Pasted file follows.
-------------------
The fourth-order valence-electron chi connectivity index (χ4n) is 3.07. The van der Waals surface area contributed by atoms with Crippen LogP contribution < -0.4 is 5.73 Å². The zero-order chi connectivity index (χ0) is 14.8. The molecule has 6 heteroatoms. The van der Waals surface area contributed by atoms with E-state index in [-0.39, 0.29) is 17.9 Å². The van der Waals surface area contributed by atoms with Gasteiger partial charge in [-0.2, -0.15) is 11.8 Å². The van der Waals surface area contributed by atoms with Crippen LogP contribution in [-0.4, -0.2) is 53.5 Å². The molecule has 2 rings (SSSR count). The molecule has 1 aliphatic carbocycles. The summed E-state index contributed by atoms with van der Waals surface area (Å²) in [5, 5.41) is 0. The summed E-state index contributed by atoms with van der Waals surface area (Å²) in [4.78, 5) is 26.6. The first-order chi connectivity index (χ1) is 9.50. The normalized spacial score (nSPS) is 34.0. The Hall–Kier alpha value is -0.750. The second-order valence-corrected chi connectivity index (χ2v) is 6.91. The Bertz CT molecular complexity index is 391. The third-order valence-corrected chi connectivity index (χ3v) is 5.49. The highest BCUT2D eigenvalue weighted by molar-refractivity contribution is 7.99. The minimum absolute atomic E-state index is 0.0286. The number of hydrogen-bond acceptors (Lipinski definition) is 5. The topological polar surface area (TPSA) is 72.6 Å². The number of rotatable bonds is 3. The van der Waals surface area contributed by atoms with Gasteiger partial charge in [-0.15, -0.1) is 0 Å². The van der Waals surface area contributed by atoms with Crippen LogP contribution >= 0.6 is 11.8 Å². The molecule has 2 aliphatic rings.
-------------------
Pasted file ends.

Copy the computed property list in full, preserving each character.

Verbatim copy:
The fourth-order valence-electron chi connectivity index (χ4n) is 3.07. The van der Waals surface area contributed by atoms with Crippen LogP contribution < -0.4 is 5.73 Å². The zero-order chi connectivity index (χ0) is 14.8. The molecule has 6 heteroatoms. The van der Waals surface area contributed by atoms with E-state index in [-0.39, 0.29) is 17.9 Å². The van der Waals surface area contributed by atoms with Gasteiger partial charge in [-0.2, -0.15) is 11.8 Å². The van der Waals surface area contributed by atoms with Crippen LogP contribution in [-0.4, -0.2) is 53.5 Å². The molecule has 2 rings (SSSR count). The molecule has 1 aliphatic carbocycles. The summed E-state index contributed by atoms with van der Waals surface area (Å²) in [5, 5.41) is 0. The summed E-state index contributed by atoms with van der Waals surface area (Å²) in [4.78, 5) is 26.6. The first-order chi connectivity index (χ1) is 9.50. The normalized spacial score (nSPS) is 34.0. The Hall–Kier alpha value is -0.750. The second-order valence-corrected chi connectivity index (χ2v) is 6.91. The Bertz CT molecular complexity index is 391. The third-order valence-corrected chi connectivity index (χ3v) is 5.49. The highest BCUT2D eigenvalue weighted by molar-refractivity contribution is 7.99. The minimum absolute atomic E-state index is 0.0286. The number of hydrogen-bond acceptors (Lipinski definition) is 5. The topological polar surface area (TPSA) is 72.6 Å². The number of rotatable bonds is 3. The van der Waals surface area contributed by atoms with Gasteiger partial charge in [-0.15, -0.1) is 0 Å². The van der Waals surface area contributed by atoms with Crippen LogP contribution >= 0.6 is 11.8 Å². The molecule has 2 aliphatic rings.